New Food Compound Might Control Weight Gain
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Researchers have developed a new compound that may help reduce people's appetite and prevent weight gain, according to a new study.

In the study of 60 people, those who sprinkled a powder containing this compound on their food every day were less likely to gain weight over a 6-month period compared with people in a control group.

"We believe that this is the first time that a new food ingredient has been demonstrated to have a long-term impact on body weight," said study author Gary Frost, a professor at the Department of Medicine at Imperial College London.

The new compound includes propionate, a compound found in the body that stimulates the gut to release hormones that tell the brain to reduce the feeling of hunger. Propionate is produced naturally when microbes ferment fiber in the human gut.

The powder supplement that the researchers developed for the study, called inulin-propionate ester (IPE), delivers greater quantities of propionate to the gut than people can acquire just by following their regular diet.

In one experiment in the study, 20 people were given either the propionate supplement (IPE) or inulin, a dietary fiber, and then were allowed to eat as much as they wanted from a buffet. The people who consumed the propionate (IPE) supplement ate 14 percent less and had higher levels of appetite-suppressing hormones in their blood, compared with those who were given inulin. [Lose Weight Smartly: 7 Little-Known Tricks That Shave Pounds]

The researchers also tested the supplement on a group of 60 overweight people between ages 40 and 65. Half of the people were given the propionate supplement as a powder to add to their food daily, and the other half were given inulin, for 24 weeks. Both groups were asked to eat and exercise as they normally did before the onset of the study.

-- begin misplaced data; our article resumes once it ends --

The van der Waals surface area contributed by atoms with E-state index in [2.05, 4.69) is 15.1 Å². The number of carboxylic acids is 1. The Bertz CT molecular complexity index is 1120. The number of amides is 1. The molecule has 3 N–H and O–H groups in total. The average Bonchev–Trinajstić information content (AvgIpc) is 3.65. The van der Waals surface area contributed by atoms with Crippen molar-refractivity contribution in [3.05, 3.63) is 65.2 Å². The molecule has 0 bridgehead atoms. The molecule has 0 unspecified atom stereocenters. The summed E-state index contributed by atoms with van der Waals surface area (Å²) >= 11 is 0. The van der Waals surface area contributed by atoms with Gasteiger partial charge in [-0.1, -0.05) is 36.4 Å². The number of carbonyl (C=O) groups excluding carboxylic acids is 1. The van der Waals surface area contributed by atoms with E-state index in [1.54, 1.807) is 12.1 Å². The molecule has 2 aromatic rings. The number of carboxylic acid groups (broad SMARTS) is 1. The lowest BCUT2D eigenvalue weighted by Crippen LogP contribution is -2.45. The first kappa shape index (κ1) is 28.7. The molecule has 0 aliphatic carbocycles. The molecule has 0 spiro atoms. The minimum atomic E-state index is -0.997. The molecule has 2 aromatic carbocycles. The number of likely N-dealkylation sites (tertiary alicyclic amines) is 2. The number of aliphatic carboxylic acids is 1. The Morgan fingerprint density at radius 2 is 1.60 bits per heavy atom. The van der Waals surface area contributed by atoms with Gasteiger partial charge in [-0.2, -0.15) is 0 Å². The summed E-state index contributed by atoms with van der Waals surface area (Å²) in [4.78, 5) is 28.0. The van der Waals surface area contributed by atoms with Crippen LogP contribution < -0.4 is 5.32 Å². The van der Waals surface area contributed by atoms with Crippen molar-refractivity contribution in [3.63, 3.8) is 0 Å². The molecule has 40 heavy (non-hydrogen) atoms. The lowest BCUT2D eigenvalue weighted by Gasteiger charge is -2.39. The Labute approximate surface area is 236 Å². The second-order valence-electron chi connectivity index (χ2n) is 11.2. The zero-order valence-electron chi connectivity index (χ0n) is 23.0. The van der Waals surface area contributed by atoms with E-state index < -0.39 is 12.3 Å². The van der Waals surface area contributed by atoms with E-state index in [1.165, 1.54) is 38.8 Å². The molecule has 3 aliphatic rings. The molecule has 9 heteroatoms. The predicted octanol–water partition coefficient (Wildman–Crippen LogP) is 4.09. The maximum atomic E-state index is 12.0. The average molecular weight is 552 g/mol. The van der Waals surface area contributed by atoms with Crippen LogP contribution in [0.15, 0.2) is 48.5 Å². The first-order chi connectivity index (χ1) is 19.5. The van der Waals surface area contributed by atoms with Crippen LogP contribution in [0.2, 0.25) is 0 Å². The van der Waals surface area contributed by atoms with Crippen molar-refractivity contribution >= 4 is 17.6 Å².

Of the 25 people in the propionate group who completed the study, one person gained more than 3 percent in body weight, compared with six of the 24 people in the inulin group who completed the study.

At the end of the study period, the people in the propionate group also had less abdominal fat and fat in their livers on average, compared with the people in the inulin group.

It is not clear how the new supplement might suppress appetite, but the most likely mechanism is that it acts on the vagus nerve in the gut, which signals fullness, Frost said. (The vagus nerve is the longest cranial nerve, and extends from the brain to the abdomen.)

A person would have to consume huge amounts of natural fiber to experience the appetite-reducing effects that propionate provides, the researchers said. Moreover, the investigators "are unaware of a fiber that will specifically produce propionate," Frost said.

The new study was published Wednesday (Dec. 10) in the journal Gut.

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